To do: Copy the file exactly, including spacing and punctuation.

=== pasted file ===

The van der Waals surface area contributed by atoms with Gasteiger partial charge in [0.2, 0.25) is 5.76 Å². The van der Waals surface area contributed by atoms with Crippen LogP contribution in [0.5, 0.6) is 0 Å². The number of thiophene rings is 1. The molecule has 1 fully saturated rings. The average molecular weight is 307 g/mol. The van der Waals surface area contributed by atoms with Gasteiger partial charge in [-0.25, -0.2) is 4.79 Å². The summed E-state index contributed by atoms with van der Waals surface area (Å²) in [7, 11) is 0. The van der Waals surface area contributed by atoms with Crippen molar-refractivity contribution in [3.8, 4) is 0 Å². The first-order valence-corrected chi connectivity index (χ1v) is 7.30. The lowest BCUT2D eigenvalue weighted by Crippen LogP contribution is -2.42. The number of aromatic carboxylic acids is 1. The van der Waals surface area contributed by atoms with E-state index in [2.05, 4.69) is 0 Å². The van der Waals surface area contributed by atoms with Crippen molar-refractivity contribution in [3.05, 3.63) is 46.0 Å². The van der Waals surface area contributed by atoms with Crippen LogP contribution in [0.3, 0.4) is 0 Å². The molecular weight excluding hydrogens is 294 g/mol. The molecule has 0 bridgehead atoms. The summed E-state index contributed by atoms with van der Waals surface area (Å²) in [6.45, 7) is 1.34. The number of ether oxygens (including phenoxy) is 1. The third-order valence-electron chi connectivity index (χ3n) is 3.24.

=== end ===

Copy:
The van der Waals surface area contributed by atoms with Gasteiger partial charge in [0.2, 0.25) is 5.76 Å². The van der Waals surface area contributed by atoms with Crippen LogP contribution in [0.5, 0.6) is 0 Å². The number of thiophene rings is 1. The molecule has 1 fully saturated rings. The average molecular weight is 307 g/mol. The van der Waals surface area contributed by atoms with Gasteiger partial charge in [-0.25, -0.2) is 4.79 Å². The summed E-state index contributed by atoms with van der Waals surface area (Å²) in [7, 11) is 0. The van der Waals surface area contributed by atoms with Crippen molar-refractivity contribution in [3.8, 4) is 0 Å². The first-order valence-corrected chi connectivity index (χ1v) is 7.30. The lowest BCUT2D eigenvalue weighted by Crippen LogP contribution is -2.42. The number of aromatic carboxylic acids is 1. The van der Waals surface area contributed by atoms with E-state index in [2.05, 4.69) is 0 Å². The van der Waals surface area contributed by atoms with Crippen molar-refractivity contribution in [3.05, 3.63) is 46.0 Å². The van der Waals surface area contributed by atoms with Crippen LogP contribution in [0.3, 0.4) is 0 Å². The molecular weight excluding hydrogens is 294 g/mol. The molecule has 0 bridgehead atoms. The summed E-state index contributed by atoms with van der Waals surface area (Å²) in [6.45, 7) is 1.34. The number of ether oxygens (including phenoxy) is 1. The third-order valence-electron chi connectivity index (χ3n) is 3.24.